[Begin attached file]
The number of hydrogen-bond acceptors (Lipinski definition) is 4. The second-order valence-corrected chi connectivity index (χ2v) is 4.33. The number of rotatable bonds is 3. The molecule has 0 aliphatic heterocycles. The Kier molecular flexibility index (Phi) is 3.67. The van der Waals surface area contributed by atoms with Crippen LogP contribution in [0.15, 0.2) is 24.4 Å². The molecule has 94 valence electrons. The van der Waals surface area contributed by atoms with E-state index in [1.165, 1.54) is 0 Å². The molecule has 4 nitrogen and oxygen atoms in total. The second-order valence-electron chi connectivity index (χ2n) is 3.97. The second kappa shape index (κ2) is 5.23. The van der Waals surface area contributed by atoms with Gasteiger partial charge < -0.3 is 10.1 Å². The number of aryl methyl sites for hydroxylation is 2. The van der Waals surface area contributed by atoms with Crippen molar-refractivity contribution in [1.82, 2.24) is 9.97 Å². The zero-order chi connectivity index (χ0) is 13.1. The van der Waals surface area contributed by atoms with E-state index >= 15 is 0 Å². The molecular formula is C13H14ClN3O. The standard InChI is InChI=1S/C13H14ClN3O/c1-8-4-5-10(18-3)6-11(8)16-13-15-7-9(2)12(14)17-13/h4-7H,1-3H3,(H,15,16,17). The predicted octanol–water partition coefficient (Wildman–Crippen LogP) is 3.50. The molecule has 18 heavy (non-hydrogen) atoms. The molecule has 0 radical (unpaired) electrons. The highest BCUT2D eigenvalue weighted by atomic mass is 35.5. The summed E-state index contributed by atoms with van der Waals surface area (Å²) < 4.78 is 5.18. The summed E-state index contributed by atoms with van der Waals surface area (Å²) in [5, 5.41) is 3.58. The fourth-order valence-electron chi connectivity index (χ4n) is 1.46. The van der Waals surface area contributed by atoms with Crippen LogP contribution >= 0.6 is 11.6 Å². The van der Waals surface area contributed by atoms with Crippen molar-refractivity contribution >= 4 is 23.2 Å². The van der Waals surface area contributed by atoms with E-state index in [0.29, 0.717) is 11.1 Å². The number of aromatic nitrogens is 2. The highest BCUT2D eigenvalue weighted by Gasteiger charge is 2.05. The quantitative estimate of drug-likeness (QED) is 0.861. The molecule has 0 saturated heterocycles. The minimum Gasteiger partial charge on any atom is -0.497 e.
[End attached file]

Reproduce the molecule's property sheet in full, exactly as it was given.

The number of hydrogen-bond acceptors (Lipinski definition) is 4. The second-order valence-corrected chi connectivity index (χ2v) is 4.33. The number of rotatable bonds is 3. The molecule has 0 aliphatic heterocycles. The Kier molecular flexibility index (Phi) is 3.67. The van der Waals surface area contributed by atoms with Crippen LogP contribution in [0.15, 0.2) is 24.4 Å². The molecule has 94 valence electrons. The van der Waals surface area contributed by atoms with E-state index in [1.165, 1.54) is 0 Å². The molecule has 4 nitrogen and oxygen atoms in total. The second-order valence-electron chi connectivity index (χ2n) is 3.97. The second kappa shape index (κ2) is 5.23. The van der Waals surface area contributed by atoms with Gasteiger partial charge < -0.3 is 10.1 Å². The number of aryl methyl sites for hydroxylation is 2. The van der Waals surface area contributed by atoms with Crippen molar-refractivity contribution in [1.82, 2.24) is 9.97 Å². The zero-order chi connectivity index (χ0) is 13.1. The van der Waals surface area contributed by atoms with E-state index >= 15 is 0 Å². The molecular formula is C13H14ClN3O. The standard InChI is InChI=1S/C13H14ClN3O/c1-8-4-5-10(18-3)6-11(8)16-13-15-7-9(2)12(14)17-13/h4-7H,1-3H3,(H,15,16,17). The predicted octanol–water partition coefficient (Wildman–Crippen LogP) is 3.50. The molecule has 18 heavy (non-hydrogen) atoms. The molecule has 0 radical (unpaired) electrons. The highest BCUT2D eigenvalue weighted by atomic mass is 35.5. The summed E-state index contributed by atoms with van der Waals surface area (Å²) < 4.78 is 5.18. The summed E-state index contributed by atoms with van der Waals surface area (Å²) in [5, 5.41) is 3.58. The fourth-order valence-electron chi connectivity index (χ4n) is 1.46. The van der Waals surface area contributed by atoms with Crippen LogP contribution >= 0.6 is 11.6 Å². The van der Waals surface area contributed by atoms with Crippen molar-refractivity contribution >= 4 is 23.2 Å². The van der Waals surface area contributed by atoms with E-state index in [0.29, 0.717) is 11.1 Å². The number of aromatic nitrogens is 2. The highest BCUT2D eigenvalue weighted by Gasteiger charge is 2.05. The quantitative estimate of drug-likeness (QED) is 0.861. The molecule has 0 saturated heterocycles. The minimum Gasteiger partial charge on any atom is -0.497 e.